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The Oxford Latin SyntaxVolume 1: The Simple Clause$
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Harm Pinkster

Print publication date: 2015

Print ISBN-13: 9780199283613

Published to Oxford Scholarship Online: December 2015

DOI: 10.1093/acprof:oso/9780199283613.001.0001

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Sentence type and illocutionary force

Sentence type and illocutionary force

Chapter:
(p.306) Chapter 6 Sentence type and illocutionary force
Source:
The Oxford Latin Syntax
Author(s):

Harm Pinkster

Publisher:
Oxford University Press
DOI:10.1093/acprof:oso/9780199283613.003.0006

Four sentence types are distinguished: declarative, imperative, interrogative, and exclamatory sentences. The form of negation is the main formal criterion to distinguish imperative sentences (negation ne) from the others (negation non). Each sentence type has a basic illocutionary force, but may be used with a different illocutionary force (the so-called indirect illocutionary force). Further subtypes of the four sentence types are discussed in detail. For imperative sentences a distinction can be made between wishes and orders, depending on whether the agent of the sentence is supposed to control the event the sentence refers to. For interrogative sentences a distinction is made between sentence questions and constituent questions. Additional attention is given to responses.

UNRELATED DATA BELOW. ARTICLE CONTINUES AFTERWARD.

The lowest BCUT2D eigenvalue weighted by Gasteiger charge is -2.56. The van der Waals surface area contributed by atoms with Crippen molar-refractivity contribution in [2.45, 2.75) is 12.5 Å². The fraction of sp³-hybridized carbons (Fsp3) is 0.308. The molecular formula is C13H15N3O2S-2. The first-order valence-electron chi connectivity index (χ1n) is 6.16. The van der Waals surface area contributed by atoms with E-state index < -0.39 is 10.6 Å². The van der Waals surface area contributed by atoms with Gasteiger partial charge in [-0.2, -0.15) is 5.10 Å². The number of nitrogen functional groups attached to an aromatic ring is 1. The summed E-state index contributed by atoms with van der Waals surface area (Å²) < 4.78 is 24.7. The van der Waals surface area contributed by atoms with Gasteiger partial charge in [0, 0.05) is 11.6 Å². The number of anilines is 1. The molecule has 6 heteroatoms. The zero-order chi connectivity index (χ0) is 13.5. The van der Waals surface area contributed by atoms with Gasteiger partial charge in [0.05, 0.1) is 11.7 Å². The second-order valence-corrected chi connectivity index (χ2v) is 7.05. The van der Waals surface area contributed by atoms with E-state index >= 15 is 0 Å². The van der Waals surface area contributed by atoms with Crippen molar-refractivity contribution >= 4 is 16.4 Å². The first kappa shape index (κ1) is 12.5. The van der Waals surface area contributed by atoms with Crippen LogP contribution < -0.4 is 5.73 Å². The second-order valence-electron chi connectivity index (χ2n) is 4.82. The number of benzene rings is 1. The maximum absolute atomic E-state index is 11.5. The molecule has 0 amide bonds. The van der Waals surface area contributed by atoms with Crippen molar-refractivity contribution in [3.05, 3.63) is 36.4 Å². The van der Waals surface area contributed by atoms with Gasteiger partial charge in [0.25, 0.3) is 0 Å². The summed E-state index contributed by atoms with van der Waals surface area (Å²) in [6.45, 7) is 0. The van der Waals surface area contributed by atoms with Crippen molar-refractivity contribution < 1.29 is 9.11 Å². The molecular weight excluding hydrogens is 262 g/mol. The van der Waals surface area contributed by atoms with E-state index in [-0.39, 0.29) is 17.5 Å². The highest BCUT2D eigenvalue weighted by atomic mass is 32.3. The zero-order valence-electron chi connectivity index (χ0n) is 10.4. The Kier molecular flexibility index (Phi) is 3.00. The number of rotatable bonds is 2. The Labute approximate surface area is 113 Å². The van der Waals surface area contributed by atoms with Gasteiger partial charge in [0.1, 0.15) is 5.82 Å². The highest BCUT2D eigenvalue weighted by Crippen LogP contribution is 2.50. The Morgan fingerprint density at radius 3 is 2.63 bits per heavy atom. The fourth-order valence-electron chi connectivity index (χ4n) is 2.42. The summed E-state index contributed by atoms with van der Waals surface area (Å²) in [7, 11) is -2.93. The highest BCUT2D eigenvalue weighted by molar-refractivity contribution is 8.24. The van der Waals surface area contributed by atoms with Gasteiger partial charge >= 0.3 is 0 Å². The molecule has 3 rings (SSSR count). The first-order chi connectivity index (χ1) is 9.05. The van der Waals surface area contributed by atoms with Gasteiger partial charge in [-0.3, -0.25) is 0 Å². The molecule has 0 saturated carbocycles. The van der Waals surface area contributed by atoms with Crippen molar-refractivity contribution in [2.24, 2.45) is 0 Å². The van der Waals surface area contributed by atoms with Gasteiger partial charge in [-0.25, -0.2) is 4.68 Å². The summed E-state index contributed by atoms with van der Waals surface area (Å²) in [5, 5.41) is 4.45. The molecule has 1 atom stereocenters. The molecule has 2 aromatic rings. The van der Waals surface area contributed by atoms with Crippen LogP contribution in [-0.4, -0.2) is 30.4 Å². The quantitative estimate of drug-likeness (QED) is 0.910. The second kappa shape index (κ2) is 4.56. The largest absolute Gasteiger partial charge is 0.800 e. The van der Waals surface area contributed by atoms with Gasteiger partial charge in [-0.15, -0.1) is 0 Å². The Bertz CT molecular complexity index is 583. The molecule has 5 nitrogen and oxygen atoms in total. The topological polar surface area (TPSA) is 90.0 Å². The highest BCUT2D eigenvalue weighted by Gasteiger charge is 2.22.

Keywords:   sentence type, illocutionary force, declarative sentences, imperative sentences, interrogative sentences, exclamatory sentences, response, sentence question, constituent question, negation

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